The first reason I like to use fluorocarbon is that it’s pretty much invisible in the water. As I said before, trout have good eyesight and they’ll be spooked off if they see your fishing line or something unusual. Any sort of advantage you can get, you’re going to want to take it.

The second reason I like fluorocarbon is that it has good abrasion-resistance. If you’re fishing near rocks or docks and have your line constantly rubbing against them, you’ll want to make sure it doesn’t break. The abrasion-resistance on braid isn’t that great and it seems like fluoro is slightly better than mono.

What Is The Best Line Weight For Trout Fishing

When you’re thinking about what type of fishing line to use for trout you’ll want to use as light of line as you can get away with. Using a 20 lb line for rainbow trout is completely unnecessary and will hurt your chances of catching something.

When it comes to my braided mainline, I like to use a 10 lb test. It’s the same thickness as 4 lb mono but I’ll get the benefits of a stronger line. You could even use a 20 lb test if you’re fishing with flashers and weights (since it’s not that much thicker). I’ll normally use a 10 lb test on my spinning rods and then 20 lb test on my trolling reels.

When it comes to my fluorocarbon leader, I like to use a 6 lb test. You could get away with a 4 lb test and you could use an 8 lb test, but 6 seems to be the perfect mix of thickness and invisibility. If you’re fishing an area with a lot of rocks or around docks then you’ll want to use something a bit heavier.

When To Use Monofilament For Trout

monofilament fishing line

As I said before, I use braid with a fluorocarbon leader about 90% of the time I’m fishing for trout. There are certain times though that you’ll want to use monofilament for the best results. I’ll normally use Berkley Big Game (on Amazon) but just make sure you use a quality line that’s meant as a main fishing line.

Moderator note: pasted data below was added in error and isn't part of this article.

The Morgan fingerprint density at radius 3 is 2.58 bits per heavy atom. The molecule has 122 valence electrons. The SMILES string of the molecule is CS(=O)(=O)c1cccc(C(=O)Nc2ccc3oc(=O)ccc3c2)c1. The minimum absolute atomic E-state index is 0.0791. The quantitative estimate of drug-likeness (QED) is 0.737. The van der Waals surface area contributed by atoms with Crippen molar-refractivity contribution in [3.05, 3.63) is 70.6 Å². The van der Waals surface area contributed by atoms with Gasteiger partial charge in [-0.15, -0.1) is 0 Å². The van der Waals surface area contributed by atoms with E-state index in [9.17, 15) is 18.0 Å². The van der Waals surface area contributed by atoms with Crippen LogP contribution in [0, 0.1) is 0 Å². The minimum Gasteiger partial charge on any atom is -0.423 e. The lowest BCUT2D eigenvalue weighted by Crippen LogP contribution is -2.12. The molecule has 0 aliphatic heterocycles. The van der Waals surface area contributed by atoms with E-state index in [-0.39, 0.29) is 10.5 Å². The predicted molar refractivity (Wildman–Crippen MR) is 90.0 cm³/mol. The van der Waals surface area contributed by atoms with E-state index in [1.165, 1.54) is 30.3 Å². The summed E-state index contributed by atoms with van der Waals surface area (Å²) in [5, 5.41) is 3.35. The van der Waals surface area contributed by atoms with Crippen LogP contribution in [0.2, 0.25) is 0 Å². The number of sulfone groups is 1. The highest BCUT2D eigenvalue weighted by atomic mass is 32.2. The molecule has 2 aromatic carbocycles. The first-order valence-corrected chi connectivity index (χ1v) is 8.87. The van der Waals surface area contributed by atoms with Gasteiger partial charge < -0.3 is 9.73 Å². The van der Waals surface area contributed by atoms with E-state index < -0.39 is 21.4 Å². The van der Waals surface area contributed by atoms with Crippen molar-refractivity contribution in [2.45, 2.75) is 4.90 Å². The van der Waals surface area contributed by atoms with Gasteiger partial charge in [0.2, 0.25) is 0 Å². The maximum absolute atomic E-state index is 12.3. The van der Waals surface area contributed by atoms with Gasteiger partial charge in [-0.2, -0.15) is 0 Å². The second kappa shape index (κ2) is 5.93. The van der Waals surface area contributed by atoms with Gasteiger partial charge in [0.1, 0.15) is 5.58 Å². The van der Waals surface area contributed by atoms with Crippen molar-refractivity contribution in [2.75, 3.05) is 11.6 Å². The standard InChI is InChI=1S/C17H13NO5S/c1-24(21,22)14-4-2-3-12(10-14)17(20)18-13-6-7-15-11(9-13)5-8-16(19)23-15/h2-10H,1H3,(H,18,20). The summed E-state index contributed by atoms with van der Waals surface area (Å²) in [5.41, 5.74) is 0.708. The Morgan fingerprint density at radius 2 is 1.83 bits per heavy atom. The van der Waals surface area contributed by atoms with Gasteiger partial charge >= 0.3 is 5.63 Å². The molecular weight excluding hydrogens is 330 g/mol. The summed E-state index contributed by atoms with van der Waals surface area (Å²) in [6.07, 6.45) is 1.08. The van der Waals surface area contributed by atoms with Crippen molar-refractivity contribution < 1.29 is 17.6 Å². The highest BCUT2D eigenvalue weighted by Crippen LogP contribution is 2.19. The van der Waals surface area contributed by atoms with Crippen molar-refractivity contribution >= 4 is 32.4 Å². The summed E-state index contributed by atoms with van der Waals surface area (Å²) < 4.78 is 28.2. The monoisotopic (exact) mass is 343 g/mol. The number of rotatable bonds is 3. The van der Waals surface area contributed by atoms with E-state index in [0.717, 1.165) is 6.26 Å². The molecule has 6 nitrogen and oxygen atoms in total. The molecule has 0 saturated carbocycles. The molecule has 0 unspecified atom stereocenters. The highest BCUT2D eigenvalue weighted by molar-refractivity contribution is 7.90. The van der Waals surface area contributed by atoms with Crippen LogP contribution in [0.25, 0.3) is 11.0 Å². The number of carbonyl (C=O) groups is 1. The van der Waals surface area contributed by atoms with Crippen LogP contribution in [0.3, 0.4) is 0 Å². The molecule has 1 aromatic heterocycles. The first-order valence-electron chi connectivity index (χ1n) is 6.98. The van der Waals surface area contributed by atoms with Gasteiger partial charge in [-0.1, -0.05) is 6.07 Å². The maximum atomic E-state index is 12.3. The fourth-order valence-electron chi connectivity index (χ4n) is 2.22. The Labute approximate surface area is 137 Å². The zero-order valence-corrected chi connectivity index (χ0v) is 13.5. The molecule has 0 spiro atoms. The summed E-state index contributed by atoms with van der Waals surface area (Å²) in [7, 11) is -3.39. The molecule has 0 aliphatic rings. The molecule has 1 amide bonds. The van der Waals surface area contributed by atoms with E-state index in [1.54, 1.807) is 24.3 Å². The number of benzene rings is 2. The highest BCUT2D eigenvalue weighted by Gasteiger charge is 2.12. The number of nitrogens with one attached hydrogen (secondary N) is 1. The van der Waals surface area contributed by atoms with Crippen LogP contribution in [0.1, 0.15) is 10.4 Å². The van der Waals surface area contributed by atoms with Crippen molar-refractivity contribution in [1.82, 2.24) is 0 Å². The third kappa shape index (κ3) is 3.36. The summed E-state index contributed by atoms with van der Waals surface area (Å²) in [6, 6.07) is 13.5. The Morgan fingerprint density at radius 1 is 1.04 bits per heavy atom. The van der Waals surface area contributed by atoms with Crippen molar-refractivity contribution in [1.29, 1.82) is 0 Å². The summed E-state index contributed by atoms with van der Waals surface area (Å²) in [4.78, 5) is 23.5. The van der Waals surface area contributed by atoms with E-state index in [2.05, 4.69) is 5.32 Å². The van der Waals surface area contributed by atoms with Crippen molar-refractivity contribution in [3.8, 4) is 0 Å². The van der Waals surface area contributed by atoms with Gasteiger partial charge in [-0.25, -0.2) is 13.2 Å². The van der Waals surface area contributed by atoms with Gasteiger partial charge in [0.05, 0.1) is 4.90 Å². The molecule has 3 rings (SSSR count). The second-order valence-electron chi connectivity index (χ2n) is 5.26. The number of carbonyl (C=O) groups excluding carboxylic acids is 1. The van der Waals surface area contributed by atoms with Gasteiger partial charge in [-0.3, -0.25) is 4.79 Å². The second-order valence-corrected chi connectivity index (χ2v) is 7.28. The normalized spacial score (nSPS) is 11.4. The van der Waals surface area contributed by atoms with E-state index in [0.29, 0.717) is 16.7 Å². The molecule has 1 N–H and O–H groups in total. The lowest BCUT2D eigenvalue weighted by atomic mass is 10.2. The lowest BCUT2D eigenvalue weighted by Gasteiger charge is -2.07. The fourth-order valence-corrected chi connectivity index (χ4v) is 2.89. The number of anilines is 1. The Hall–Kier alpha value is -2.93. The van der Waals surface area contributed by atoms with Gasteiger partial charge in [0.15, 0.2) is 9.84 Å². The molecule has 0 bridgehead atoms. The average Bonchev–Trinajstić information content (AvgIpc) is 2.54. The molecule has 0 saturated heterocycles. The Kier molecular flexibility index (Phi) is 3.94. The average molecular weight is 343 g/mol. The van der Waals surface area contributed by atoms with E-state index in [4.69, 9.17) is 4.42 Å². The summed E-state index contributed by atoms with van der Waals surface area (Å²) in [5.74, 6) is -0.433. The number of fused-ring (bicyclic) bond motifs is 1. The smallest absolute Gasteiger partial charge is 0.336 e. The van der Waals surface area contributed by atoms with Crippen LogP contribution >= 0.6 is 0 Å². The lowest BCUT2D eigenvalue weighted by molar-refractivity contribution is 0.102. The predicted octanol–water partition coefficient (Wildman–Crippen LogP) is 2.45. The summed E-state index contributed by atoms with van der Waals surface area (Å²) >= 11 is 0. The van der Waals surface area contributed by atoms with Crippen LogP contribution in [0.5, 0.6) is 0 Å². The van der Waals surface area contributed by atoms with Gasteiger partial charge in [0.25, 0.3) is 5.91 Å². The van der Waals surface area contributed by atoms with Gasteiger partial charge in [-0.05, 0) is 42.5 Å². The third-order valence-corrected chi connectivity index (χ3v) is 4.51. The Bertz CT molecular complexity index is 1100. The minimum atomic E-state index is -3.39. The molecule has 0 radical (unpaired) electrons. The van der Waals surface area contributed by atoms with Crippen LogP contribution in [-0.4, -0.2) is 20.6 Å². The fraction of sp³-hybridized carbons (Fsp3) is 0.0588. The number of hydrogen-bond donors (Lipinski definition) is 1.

The time you’ll want to use straight monofilament is when there’s a lot of wind. Braid does not perform well at all when it’s windy out. It’s thin and light and will get blown around. It’s pretty common for wind knots to happen and I don’t think I have to tell you how fun those are.

Monofilament will be a little bit heavier and won’t get blown around as easily. That’s pretty much the only time when I won’t use braided line. You could use straight fluoro as well but I like having a mainline that floats (braid and mono float while fluoro sinks).

If you’re using monofilament then you’ll probably want to use a 4-6 lb test for rainbow and brook trout. In most cases, you won’t need to attach a leader and you can go with straight mono. If you’re fishing around rocks and docks then you might want to attach a slightly heavier monofilament leader.

Let me know your thoughts and any questions you have. Like this article? Feel free to give it a share!

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Jon Webber

I'm Jon and I'm the creator of Backcountry Cariboo. I'm by no means an outdoors or fishing expert, but it's something I've been interested in for over 20 years. This is where I test out different gear and techniques to see what actually works.